March 6, 2020

Global Food for Thought: Food Prices | Disaggregated Data | Wild Barley

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 TOP STORY

Food Prices Fall and Markets in Flux

After months of increases, world food prices fell in February. The FAO food price index, a monthly measure of the price of certain foodstuffs, indicates that the drop has varied causes. A 10.3 percent drop in vegetable oil prices, along with declines in cereal and meat prices, contributed. COVID-19 is believed to be partly to blame, as fears of a slowdown in global demand suppress prices and disrupt trade. Additionally, delays at Chinese ports have affected commodity shipping. The trade slowdowns have caused a ballooning of Chinese soybean oil stocks to 30 percent above seasonal average. With spring planting just weeks away, China’s central government is allowing a return to double cropping of rice to encourage production. This action is in part due to the fact that Hubei province, the COVID-19 outbreak epicenter under the strictest lockdown, accounted for nearly 10 percent of China’s rice crop last year.

https://engage.thechicagocouncil.org/l/557772/2018-10-01/5xkyvc/557772/225998/camera_icon.pngPHOTO OF THE WEEK

Samburu men look at a swarm of newly hatched desert locusts on a tree near the town of Archers Post, Samburu County, Kenya. (REUTERS/Baz Ratner)

https://www.thechicagocouncil.org/sites/default/files/globe_icon.pngBIG ACTORS 

Investing in the DRC: The German government has announced a $54 million contribution to the Democratic Republic of Congo (DRC). The funds are aimed at building resilience in the DRC through a program mainly targeting smallholder farmers. Despite the DRC’s large area of cultivable land, the land’s use has historically not been maximized and the DRC has remained one of the world’s poorest countries, a statistic these funds are hoping to change.

Filling the Gap: Zambia’s African Green Resources (AGR) agribusiness launched a $81 million financing project that is targeted at 120 commercial farmers and 250,000 small and medium holders. With help from the African Development Bank, the fund will supply inputs and technology in exchange for grain – thereby servicing growers’ credit and market needs. 

COUNCIL INSIGHTS

Brokering Research, Post-Harvest Loss, and Food Safety: This week's Field Notes feature a piece from the International Crops Research Institute for Semi-Arid Crops (ICRISAT) and two from Feed the Future Innovation Labs, the Innovation Lab for Fish and the Food Safety Innovation Lab. ICRISAT, part of the CGIAR system, highlights the need for brokering innovation and research, alongside work in the lab. By increasing farmer capacity and bringing together available capabilities, food security is strengthened. The Innovation Lab for Fish points to reduction of post-harvest loss in Nigerian aquaculture as a way forward. Meanwhile, the Food Safety Innovation Lab introduces its portfolio, which includes training materials for smallholder women dairy farmers in Ethiopia and analyzing regulatory frameworks in Bangladesh.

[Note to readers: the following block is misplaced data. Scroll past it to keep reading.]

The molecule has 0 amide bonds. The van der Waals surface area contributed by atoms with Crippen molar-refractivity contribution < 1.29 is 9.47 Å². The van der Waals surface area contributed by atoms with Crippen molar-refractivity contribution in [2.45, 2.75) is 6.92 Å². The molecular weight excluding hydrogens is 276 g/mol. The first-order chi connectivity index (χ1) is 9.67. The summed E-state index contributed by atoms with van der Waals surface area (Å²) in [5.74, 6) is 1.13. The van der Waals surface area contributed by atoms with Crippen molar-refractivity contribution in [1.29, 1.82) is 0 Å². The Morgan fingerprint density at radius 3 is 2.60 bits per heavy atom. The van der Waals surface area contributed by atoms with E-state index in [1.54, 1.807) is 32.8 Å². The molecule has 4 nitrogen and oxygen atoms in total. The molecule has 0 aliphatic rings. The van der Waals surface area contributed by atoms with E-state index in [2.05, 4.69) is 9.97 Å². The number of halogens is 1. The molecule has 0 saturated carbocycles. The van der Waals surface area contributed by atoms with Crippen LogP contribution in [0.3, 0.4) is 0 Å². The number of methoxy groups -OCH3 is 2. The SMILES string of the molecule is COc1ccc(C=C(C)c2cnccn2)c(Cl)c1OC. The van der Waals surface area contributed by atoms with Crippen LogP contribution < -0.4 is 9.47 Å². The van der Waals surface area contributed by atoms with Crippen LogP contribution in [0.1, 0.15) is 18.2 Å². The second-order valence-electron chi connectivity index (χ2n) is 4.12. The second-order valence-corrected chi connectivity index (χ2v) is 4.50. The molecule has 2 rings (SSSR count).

FOOD AND AGRICULTURAL ISSUES

Wild Grains: Incorporation of wild barley genes into commercial barley crops is being used to enhance the crucial crop’s ability to fight climate change. Barley is grown widely in drylands due to its ability to withstand harsh conditions, and wild barley can withstand even desert like conditions. New commercial plants derived from wild barely saw 10-15 percent yield increases compared to other commercial barley strains.

Model Prevention: Scientists are using a supercomputer to model where locusts in Eastern Africa will breed, in the hopes of preventing a second surge of the infestation. The model has predicted swarm locations with 90 percent accuracy. Any eggs laid in the last month will mature with the cropping season, making early intervention critical.   
SEE ALSO: UN Raises Additional $18 million in Locust Fight
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Technological Progress and Gender Inequality: Despite carrying out an estimated 60-75 percent of all farming related work, rural women in India own only 13.9 percent of landholdings. Simultaneously, increased mechanization may be pushing more women out of the field and back into the home. State governments are creating sex-disaggregated databases that are not linked to land ownership to gain a more complete picture of the agricultural sector.

https://www.thechicagocouncil.org/sites/default/files/news_icon.pngDEEPER DIVE

What are sex-disaggregated data? Data that are collected separately on men and women. It is especially important in the agricultural sector, in which the roles of men and women often differ. Without separating data based on sex and other demographic categories, researchers and policymakers end up with an incomplete understanding of rural livelihoods and production.

https://www.thechicagocouncil.org/sites/default/files/chart_icon.pngDATA CRUNCH

Quality Control: A Boston-based food data company has developed a new guide for helping consumers make better choices with their produce. The TeakOrigin Guide shows the nutritional content, quality, and value of popular fruits and vegetables. The company used analytical chemistry, optical spectroscopy, and machine learning in order to analyze thousands of produce samples to better inform consumers on the quality foods.

RESILIENCE